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Four Oncologists to be Recognized at 2017 ESMO Congress

Published Online:4:07 PM, Mon July 31, 2017

Miguel Martin, MD, PhD
During the 2017 ESMO Congress, to be held September 8-12 in Madrid, Spain, the European Society for Medical Oncology (ESMO) will award 4 oncologists with its distinguished annual awards:

Breast cancer expert Miguel Martin, MD, PhD, is being honored with the 2017 ESMO Award in acknowledgement of his contribution to research in the medical oncology field, and specifically in the field of breast cancer. He said that the award is the highest recognition he has ever received in his career.

Martin is the president of the Spanish Society of Medical Oncology, professor of medicine at the Complutense University, and head of the Medical Oncology Service at the Hospital General Universitario Gregorio Marañon in Madrid, Spain. He has also served on the board of directors and the scientific steering committee for the Translational Research in Oncology group, and is the founder of the Spanish Group for Breast Cancer Research, known as GEICAM.

“Miguel Martin, MD, PhD, is an international global leader in widening our biologic understanding of breast cancer. He is recognized for his highly respected and important academic contributions in the field of breast cancer treatment, as well as his design and implementation of an abundance of important clinical trials. His work has deepened our understanding of ways to optimize breast cancer treatment and define new treatment paradigms,” said Christoph Zielinski, MD, on behalf of the ESMO Fellowship and Award Committee in a statement.

The ESMO Lifetime Achievement Award is being granted to José Baselga, MD, PhD, for his crucial role in the development of agents for the treatment of breast cancer. The award was created to honor international research by an individual or team whose longtime commitment to cancer research and education has been demonstrated.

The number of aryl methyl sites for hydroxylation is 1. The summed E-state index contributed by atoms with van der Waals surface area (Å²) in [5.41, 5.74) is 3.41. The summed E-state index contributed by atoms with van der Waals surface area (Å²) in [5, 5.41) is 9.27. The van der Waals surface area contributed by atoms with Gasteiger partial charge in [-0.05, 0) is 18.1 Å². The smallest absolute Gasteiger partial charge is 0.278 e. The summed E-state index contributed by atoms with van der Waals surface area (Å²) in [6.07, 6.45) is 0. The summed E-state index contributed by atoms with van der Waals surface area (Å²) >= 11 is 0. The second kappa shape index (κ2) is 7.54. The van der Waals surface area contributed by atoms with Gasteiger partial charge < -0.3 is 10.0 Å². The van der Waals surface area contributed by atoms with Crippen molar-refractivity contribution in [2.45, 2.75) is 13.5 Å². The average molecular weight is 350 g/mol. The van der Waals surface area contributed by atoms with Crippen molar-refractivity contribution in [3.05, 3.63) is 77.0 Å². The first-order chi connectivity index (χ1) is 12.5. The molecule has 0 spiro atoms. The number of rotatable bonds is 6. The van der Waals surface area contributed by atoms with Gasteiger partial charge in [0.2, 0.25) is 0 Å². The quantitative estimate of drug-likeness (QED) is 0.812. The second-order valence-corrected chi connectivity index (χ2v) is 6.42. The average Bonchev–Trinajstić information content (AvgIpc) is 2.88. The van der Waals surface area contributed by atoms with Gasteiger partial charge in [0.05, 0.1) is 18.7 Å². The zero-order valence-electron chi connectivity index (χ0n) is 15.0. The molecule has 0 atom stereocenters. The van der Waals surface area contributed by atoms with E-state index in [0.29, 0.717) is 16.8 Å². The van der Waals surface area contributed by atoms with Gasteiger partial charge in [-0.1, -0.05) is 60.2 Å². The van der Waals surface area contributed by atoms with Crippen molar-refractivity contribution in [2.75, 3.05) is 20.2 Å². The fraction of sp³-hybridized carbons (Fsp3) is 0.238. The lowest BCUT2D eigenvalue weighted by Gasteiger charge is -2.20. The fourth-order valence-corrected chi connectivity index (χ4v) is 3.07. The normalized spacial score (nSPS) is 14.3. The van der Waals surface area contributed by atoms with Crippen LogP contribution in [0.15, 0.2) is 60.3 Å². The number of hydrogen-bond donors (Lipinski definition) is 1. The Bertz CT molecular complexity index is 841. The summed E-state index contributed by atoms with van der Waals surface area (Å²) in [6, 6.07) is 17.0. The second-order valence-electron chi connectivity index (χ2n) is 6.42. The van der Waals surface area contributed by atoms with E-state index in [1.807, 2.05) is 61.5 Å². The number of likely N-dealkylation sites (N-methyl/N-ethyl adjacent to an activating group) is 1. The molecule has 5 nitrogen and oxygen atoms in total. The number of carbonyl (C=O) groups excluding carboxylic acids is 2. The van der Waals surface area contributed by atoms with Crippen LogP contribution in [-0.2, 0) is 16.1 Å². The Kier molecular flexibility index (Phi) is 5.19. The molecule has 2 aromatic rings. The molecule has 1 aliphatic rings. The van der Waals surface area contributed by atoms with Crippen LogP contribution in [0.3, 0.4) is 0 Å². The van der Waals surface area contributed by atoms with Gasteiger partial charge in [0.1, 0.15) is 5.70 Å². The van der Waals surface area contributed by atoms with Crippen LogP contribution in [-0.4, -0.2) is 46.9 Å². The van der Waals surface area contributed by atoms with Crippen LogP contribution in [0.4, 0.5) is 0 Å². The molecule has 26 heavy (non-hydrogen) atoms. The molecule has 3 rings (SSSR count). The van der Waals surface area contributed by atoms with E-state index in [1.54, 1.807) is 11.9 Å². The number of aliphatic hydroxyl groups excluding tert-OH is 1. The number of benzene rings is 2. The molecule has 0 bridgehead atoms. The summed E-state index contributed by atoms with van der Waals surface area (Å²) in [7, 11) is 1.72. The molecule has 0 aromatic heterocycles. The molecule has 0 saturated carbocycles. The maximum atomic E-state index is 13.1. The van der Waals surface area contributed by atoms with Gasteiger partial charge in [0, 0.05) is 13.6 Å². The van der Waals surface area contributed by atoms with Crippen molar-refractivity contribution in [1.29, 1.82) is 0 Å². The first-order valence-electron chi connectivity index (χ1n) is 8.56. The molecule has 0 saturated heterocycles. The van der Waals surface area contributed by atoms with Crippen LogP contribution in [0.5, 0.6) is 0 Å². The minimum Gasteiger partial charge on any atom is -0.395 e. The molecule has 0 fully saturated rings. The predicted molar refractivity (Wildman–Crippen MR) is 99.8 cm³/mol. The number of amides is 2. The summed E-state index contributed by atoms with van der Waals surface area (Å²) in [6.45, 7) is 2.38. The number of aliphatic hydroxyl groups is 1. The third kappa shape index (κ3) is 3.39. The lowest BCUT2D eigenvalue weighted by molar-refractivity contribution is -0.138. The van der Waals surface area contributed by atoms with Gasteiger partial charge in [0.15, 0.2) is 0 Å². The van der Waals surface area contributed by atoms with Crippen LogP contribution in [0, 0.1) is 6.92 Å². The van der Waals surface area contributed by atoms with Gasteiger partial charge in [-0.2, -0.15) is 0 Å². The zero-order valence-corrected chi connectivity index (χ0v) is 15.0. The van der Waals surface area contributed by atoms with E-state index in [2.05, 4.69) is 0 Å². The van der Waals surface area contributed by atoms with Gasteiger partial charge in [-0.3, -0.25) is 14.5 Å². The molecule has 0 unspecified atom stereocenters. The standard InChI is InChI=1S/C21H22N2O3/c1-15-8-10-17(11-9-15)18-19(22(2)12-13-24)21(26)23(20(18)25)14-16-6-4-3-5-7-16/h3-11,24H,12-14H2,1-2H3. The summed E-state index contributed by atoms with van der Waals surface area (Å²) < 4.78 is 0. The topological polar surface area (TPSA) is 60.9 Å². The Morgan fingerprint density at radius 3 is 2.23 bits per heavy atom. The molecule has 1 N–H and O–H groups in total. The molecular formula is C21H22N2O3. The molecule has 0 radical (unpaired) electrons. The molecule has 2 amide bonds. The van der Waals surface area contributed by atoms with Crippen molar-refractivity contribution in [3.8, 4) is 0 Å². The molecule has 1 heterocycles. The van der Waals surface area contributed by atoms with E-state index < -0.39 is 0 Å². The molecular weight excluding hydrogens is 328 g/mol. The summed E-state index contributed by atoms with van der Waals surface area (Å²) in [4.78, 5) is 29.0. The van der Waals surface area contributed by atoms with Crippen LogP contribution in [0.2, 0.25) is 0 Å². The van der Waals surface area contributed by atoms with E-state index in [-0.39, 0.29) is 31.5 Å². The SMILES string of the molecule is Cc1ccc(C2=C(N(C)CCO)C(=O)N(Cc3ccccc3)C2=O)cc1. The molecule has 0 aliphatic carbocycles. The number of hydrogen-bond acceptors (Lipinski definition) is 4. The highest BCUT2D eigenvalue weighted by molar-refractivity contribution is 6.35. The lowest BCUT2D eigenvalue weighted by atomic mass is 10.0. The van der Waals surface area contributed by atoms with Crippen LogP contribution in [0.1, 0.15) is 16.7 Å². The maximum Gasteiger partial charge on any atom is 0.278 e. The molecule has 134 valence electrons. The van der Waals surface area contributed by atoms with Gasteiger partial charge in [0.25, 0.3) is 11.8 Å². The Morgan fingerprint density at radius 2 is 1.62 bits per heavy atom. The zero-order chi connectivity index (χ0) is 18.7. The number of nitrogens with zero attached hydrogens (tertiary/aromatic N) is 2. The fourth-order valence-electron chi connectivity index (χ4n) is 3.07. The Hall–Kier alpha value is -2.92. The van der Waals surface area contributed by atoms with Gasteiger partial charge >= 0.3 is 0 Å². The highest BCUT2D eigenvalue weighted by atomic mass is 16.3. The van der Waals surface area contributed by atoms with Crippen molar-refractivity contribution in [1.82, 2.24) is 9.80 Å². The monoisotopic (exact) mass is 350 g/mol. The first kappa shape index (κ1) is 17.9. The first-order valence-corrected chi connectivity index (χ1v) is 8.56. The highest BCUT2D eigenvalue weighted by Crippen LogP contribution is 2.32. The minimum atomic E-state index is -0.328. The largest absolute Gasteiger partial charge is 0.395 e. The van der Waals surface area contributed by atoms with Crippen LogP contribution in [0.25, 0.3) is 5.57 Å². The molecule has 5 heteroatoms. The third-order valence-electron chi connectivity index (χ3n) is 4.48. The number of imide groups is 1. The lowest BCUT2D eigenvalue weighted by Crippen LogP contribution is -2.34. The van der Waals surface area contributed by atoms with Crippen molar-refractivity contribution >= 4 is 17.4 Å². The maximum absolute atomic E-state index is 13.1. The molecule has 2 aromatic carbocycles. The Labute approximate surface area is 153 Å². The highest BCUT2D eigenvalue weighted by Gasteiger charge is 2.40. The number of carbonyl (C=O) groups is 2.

José Baselga, MD, PhD
Baselga is the physician-in-chief at Memorial Sloan Kettering Cancer Center and a professor of medicine at Weill Cornell Medical College. His pivotal research led to the approval of trastuzumab (Herceptin), pertuzumab (Perjeta), and everolimus (Afinitor). He is currently focused on targeting PI3K in the treatment of breast cancer, and in understanding the mechanisms of resistance to anti-estrogen therapies.

He was previously the chief of the Division of Hematology/Oncology, associate director of the Massachusetts General Hospital Cancer Center, and professor of medicine at Harvard Medical School. He was a former president of the American Association of Cancer Research and ESMO, and was on the board of directors of the American Society of Clinical Oncology.
  “José Baselga, MD, PhD is a true giant of modern oncology,” said Zielinski. “He has not only contributed immensely to clinical research, but has had remarkable success in the translation of that science into patient benefit.”

Alberto Bardelli, PhD, is being recognized with the ESMO Translational Research Award for his work on liquid biopsies in the field of metastatic colorectal cancer (CRC).